So as we get ready for the first race of the Super Awesome Year of the 5K, we have to talk about prep. I have done 5Ks before, so this isn’t my first rodeo. That said, I’ve only done 3 (4 if you include a mud run). It’s not like getting up and rolling out of bed. No, it’s like getting up, rolling out of bed, milling around with a crowd of strangers, and then running 3.1 miles for a t-shirt.
My first 5K was a small affair, so it was low stress. My second one was a bit bigger, but it was on a route I knew, so not overly bad. The third was just obnoxious on many levels. It was in a place I’d never run before. There was WAY more people. The route wasn’t marked right, so everyone ran the wrong distance.
In short, I like to worry.
One of the ways to combat anxiety over a situation is to unravel it to understand what’s going on. My way of doing this was to (re)read race prep material.
It breaks down into a few different sections. You’ve got the prep that actually starts days before (excluding the whole, you know, running thing). Then you’ve got prep that discusses how to dress, which is more in-depth for cold-weather racing (we’re looking at 32F [0C] as the starting temp). And of course the actual running of the race.
So let’s take a look at all of this.
There are three big pieces of advice the show up.
1st is to relax. You cut down on your exercise so you’re body is rested. You also just need to take a chill pill
The gist of this is trying to get your mind right so you’re not keyed up and basically psyching yourself out. Think of it like test anxiety. You can do everything you’re supposed to, but if you aren’t mentally in it, it doesn’t mean jack.
2nd is getting enough sleep in the days leading up to the race. That’s right, I said days. Evidently, the night before doesn’t really matter. The days leading up to the race, however, are important. It makes sense. You’re body is built to overcome short-term hurdles, but long-term ones are problematic. Not getting enough rest one night is obnoxious, but if you do it several days in a row, you’re body will stage a coup.
3rd is carbs. This is one of those murky areas that a lot of people aren’t always on board with. If nothing else, you need to be eating easily digestible food so you’re not running on an upset stomach the next day.
Combatting the Cold: Frosty’s Revenge
The cold is an added hurdle I’m neither amused nor adequately prepared for. I have clothes, but I completely lack the willpower to run well in the cold. I don’t like running, much less when you throw in extra crap that I’m not really prepared for.
So first, let’s talk about the effects of the cold. You’re body reacts differently to the cold than it does in the warmth. In short, you burn more energy trying to stay warm, which adversely affects your ability to run as well as you normally would. So what’s happening? Relative to warmer temps, you’re body is doing a few things:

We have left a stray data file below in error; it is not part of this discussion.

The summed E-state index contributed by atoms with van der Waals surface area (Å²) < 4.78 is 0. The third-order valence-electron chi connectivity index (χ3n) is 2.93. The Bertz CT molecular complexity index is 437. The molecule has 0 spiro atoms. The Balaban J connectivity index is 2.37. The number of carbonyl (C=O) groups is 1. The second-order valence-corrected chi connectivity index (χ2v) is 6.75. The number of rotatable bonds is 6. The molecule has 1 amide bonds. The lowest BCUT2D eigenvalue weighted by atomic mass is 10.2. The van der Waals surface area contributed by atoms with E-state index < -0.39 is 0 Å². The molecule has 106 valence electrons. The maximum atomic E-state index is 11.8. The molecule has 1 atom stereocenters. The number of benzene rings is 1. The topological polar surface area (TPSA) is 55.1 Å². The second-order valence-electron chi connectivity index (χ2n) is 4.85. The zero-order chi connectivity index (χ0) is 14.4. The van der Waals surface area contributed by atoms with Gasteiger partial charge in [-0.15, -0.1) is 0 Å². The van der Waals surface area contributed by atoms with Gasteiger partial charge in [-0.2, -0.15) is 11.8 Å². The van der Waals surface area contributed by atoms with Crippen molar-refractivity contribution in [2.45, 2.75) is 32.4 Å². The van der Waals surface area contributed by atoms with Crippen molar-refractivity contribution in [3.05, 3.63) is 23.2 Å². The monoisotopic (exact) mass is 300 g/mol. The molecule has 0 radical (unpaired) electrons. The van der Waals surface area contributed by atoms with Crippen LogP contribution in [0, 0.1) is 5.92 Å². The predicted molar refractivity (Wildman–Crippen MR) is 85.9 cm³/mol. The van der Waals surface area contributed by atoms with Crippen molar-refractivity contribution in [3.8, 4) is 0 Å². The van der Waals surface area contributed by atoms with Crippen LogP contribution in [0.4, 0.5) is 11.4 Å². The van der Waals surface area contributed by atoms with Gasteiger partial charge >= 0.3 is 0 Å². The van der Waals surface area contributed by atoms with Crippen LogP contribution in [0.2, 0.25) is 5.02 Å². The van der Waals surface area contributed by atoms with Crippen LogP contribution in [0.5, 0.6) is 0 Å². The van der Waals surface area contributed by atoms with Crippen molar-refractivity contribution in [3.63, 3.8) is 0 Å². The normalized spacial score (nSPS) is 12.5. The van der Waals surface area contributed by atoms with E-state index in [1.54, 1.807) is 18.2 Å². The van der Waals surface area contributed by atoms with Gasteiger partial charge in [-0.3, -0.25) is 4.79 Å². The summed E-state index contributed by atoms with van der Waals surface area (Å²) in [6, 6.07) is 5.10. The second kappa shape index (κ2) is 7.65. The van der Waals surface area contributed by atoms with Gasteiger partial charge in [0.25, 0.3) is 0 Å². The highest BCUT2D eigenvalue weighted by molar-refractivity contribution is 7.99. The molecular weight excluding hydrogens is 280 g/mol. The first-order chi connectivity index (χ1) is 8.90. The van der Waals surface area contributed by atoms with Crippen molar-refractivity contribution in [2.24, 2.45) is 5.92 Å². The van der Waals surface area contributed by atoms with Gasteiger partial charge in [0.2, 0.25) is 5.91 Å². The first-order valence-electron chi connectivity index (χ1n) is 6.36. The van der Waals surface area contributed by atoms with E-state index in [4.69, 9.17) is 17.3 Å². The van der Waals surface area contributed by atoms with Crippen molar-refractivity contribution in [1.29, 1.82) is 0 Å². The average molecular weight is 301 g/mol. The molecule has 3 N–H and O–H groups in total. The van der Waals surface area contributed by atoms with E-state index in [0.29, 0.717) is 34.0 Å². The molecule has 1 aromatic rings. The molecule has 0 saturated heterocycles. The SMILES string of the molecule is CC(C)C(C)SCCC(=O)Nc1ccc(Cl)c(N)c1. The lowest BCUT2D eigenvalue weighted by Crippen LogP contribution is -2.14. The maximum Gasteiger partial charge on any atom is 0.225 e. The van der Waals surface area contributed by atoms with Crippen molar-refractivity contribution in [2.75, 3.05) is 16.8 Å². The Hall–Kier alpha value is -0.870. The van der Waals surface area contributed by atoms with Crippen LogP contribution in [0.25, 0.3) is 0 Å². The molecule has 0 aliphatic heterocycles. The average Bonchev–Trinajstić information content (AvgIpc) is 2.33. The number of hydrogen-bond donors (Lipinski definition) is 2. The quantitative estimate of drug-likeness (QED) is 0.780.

- Burns more carbs than fat,
- More oxygen is needed to maintain the same pace, leading to increased lactic acid build up, and
- Fast twitch fibers are being used more than slow twitch muscle fibers, which isn’t how a distance runner wants things to go.
Now all that said, this is going to be the one time I have the advantage over the skinny little twigs running with me. My body fat will finally make itself useful and keep me warmer. I hope they shiver like Chihuahuas.
So it’s cold and our bodies don’t like it. Now we’ve got to alter how we dress (or become polar bears; no one seems to mention this option). The big thing is layers. When in doubt add extra layers.
The worst case is that you get too warm in the run and you ditch material as you go.
These layers should be synthetic so it doesn’t trap whatever you sweat. You may also look into gloves and a hat if you’re feeling extra cool.
And lastly, warming up is different in the cold. It takes longer and you also don’t want to stop until the last minute because you’ll just get cold (and try to avoid sweating, ‘cause that’s just going to make you have to right back to the start).
Are We Done Yet?
So we’re relaxed, we’re dressed properly, and we’re warm. Now all we have to do is run 3.1 miles.
This might not be the easy part, but at least it’s straightforward.
Don’t drink too much right before. You need to be hydrated, but that’s in the hours leading up to the race, not the minutes. No one wants to slosh around, and no one wants to hear you sloshing around, so go easy on the drink.
The big thing as you’re running is to run your race. It’s easy to get excited by the race, by the crowd, by the hot chocolate waiting at the end, and then run so fast that your final time is slower than it should have been because you burned out.
If you have gadgets that tell you your pace, use them. If not, be mindful of how you’re running. It’s easy to get carried away. I’m a hypercompetitive person, so this is really the most difficult part for me. For a few hundred yards, I look like a champ, but I know I don’t have the conditioning to keep up a fast pace. I have to force myself to run a slower pace than I really want to.
That said, be within reason. I already know I’m going to have to alternate running and walking. It is what it is. I actually clipped out a 10-minute mile average my first 5K despite walking VERY large chunks of the route. I found it do hard to go slowly, so I trailed a runner who had a comfortable pace until my (lack of) conditioning finally caught up to me. After that initial stop, I was just walking until I caught my breath and running until it was no longer feasible. That’s probably what I’ll end up having to do for the 1st 5K. Hopefully, I can at least crack 35 minutes. That seems vaguely reasonable based on what I’ve been running when the zombies have been chasing me.
But who knows. Good or bad, the 1st 5K is happening. The point is to do it. That’s all that really matters. And then fatty can have his hot chocolate.